UN: Russia-Ukraine war threatens global food security
United Nations Secretary-General Antonio Guterres said that the Russian-Ukrainian war threatens the food security of tens of millions of people. If Ukrainian food production cannot be restored to the pre-war level, the world may face large-scale famine and other problems in the next few years.
Russia and Ukraine are also the world’s largest grain exporters, and the outside world is worried that the war threatens the global food supply. Guterres revealed at a UN conference on global food security that because ports such as Odessa in southern Ukraine were cut off by the Russian army, food can only be transported by land, and the efficiency has dropped significantly.
Promoting safe export of Ukrainian food
Guterres said on Twitter yesterday that the Russian-Ukrainian war has left tens of millions of people facing years of food shortages, malnutrition, and even mass starvation.
He bluntly said that if the grain production in Ukraine cannot be restored to a scale, the food crisis cannot be effectively solved, and Russia must allow the grain stored in Ukrainian ports to be safely exported. He stressed that the world has enough food to feed all, but it needs to act in solidarity.
Guterres revealed that he is in contact with countries such as Russia, Ukraine, Turkey, the United States and the European Union, and understands that although there is still a lot of work to be done, it is hoped that the problem will eventually be resolved. He declined to give details, saying publicity would reduce the chances of success.
Ukraine and Russia together export 30% of the world’s wheat, and before the outbreak of the Russian-Ukrainian war, Ukraine exported 4.5 million tons of agricultural products through ports every month, including 15% of the world’s total production of corn and half of sunflower oil. Before the war, Ukraine was one of the largest food donors to the United Nations, providing enough food to feed 400 million people.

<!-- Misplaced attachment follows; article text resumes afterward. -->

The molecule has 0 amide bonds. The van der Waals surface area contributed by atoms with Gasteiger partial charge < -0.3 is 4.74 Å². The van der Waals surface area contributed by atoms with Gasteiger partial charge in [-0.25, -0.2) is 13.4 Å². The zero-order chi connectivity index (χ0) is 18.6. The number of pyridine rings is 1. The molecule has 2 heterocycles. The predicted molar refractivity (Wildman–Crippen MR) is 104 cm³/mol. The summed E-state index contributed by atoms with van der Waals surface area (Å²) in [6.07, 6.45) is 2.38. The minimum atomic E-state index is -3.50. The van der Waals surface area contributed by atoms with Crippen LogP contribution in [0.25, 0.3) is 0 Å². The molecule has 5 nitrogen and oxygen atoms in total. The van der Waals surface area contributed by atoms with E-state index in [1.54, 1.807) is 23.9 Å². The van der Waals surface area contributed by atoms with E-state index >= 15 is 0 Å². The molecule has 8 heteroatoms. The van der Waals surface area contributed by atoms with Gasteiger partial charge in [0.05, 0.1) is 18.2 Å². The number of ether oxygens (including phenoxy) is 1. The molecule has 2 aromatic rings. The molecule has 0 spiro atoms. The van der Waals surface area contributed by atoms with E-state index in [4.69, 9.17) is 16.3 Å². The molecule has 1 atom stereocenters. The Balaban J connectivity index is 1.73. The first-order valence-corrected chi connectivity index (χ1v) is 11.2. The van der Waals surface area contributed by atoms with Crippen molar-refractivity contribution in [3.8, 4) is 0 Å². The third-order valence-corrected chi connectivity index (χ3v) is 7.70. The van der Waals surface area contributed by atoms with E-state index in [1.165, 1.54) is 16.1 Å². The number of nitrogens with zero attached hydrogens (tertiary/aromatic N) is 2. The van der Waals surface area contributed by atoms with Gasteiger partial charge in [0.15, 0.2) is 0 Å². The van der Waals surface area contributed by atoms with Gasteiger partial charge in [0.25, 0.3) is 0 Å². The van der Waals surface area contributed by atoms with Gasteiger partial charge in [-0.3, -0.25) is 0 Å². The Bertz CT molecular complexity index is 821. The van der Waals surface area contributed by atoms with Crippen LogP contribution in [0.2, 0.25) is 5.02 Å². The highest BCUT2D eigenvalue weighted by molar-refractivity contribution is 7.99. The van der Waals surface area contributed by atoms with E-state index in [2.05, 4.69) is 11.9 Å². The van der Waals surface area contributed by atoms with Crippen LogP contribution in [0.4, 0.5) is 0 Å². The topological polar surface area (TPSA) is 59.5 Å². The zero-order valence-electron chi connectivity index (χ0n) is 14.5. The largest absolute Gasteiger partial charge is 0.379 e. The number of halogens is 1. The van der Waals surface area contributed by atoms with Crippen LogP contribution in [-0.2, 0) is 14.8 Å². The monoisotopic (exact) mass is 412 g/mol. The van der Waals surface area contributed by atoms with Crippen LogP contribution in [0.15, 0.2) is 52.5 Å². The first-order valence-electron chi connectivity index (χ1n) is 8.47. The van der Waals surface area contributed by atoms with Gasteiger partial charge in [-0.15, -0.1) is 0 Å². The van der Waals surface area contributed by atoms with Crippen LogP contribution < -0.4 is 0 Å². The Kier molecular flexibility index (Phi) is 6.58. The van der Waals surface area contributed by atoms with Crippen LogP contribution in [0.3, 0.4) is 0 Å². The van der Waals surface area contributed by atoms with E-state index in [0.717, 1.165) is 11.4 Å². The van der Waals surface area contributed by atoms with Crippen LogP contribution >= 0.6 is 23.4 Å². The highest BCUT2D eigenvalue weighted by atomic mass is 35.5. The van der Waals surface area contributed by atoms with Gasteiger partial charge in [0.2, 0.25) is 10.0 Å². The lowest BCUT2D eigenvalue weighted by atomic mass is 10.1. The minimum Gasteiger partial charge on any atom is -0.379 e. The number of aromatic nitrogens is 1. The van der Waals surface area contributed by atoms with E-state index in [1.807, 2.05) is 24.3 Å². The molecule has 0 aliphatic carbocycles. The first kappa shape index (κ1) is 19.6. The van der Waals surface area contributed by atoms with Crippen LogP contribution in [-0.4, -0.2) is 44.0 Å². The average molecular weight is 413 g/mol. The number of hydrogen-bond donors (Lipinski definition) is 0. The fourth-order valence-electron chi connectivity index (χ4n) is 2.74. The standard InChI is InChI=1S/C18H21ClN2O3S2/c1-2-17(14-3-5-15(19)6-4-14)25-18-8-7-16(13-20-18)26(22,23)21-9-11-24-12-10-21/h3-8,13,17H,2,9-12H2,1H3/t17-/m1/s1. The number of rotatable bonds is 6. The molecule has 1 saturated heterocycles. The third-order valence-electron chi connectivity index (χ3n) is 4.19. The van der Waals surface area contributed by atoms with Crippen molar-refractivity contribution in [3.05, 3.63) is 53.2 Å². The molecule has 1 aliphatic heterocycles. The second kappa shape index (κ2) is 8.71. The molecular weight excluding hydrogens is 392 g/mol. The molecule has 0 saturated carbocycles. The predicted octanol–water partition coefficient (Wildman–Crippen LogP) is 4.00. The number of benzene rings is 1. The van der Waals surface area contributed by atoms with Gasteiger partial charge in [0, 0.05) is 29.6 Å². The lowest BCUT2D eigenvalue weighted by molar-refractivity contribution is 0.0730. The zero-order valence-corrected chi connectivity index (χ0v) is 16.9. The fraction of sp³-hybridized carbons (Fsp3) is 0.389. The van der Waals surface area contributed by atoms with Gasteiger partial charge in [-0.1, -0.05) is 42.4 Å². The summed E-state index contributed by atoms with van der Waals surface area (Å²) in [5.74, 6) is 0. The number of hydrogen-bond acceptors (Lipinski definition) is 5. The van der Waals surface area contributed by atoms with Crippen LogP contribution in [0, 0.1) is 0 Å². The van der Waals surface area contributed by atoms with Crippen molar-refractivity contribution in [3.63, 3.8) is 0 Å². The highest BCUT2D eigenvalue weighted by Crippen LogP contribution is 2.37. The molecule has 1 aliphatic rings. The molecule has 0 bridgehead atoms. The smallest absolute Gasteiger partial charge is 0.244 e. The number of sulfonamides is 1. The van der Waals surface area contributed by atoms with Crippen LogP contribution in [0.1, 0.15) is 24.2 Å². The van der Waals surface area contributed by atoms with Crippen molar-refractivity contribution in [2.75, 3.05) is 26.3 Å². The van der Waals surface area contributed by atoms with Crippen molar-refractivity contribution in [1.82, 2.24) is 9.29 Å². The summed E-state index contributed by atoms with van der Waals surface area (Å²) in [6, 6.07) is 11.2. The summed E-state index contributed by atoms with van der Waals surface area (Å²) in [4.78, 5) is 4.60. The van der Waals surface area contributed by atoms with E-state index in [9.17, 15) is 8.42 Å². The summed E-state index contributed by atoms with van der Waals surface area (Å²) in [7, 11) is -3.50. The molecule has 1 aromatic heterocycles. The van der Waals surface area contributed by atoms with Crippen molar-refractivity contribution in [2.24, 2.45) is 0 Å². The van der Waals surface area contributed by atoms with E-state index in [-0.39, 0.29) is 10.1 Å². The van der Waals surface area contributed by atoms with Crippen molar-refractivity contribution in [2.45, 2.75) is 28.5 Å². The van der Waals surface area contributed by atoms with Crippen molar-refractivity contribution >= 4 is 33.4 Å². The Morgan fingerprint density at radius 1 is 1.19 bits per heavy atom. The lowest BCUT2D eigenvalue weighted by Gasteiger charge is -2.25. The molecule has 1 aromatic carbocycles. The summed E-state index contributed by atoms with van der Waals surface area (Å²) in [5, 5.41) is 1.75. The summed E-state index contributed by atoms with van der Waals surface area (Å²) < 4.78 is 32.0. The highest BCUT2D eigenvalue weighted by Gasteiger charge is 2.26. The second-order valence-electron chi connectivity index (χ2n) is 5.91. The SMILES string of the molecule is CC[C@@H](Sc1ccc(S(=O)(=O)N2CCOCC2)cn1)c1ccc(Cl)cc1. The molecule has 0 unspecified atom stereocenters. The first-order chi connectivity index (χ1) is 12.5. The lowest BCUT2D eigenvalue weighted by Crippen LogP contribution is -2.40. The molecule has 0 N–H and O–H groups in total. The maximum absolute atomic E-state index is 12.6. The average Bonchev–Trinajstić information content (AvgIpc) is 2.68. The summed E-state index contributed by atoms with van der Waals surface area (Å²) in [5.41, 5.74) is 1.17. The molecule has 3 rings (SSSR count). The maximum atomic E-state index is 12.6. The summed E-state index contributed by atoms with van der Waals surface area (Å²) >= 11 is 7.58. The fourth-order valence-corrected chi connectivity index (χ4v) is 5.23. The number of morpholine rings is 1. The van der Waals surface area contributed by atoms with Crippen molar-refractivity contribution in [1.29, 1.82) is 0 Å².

The 26-page “World Economic Situation and Prospects” report released by the United Nations on Wednesday (18th) also pointed out that the sharp rise in food and fertilizer prices triggered by the Russian-Ukrainian war has dealt a heavy blow to developing countries and exacerbated food insecurity and poverty.
The report lowered the global economic forecast for this year from 4% to 3.1%, and warned that the current 3.1% forecast still has significant downside risks due to the further intensification of the Russian-Ukrainian war and a new wave of epidemic factors.
Global inflation expected to rise to 6.7% this year
With food and energy prices soaring, the United Nations expects global inflation to rise to 6.7 percent this year, more than double the 2.9 percent average between 2010 and 2020. Guterres said that the Russian-Ukrainian war has triggered crises in various ways, disrupting the global energy market, disrupting the financial system, and exacerbating the vulnerability of developing countries.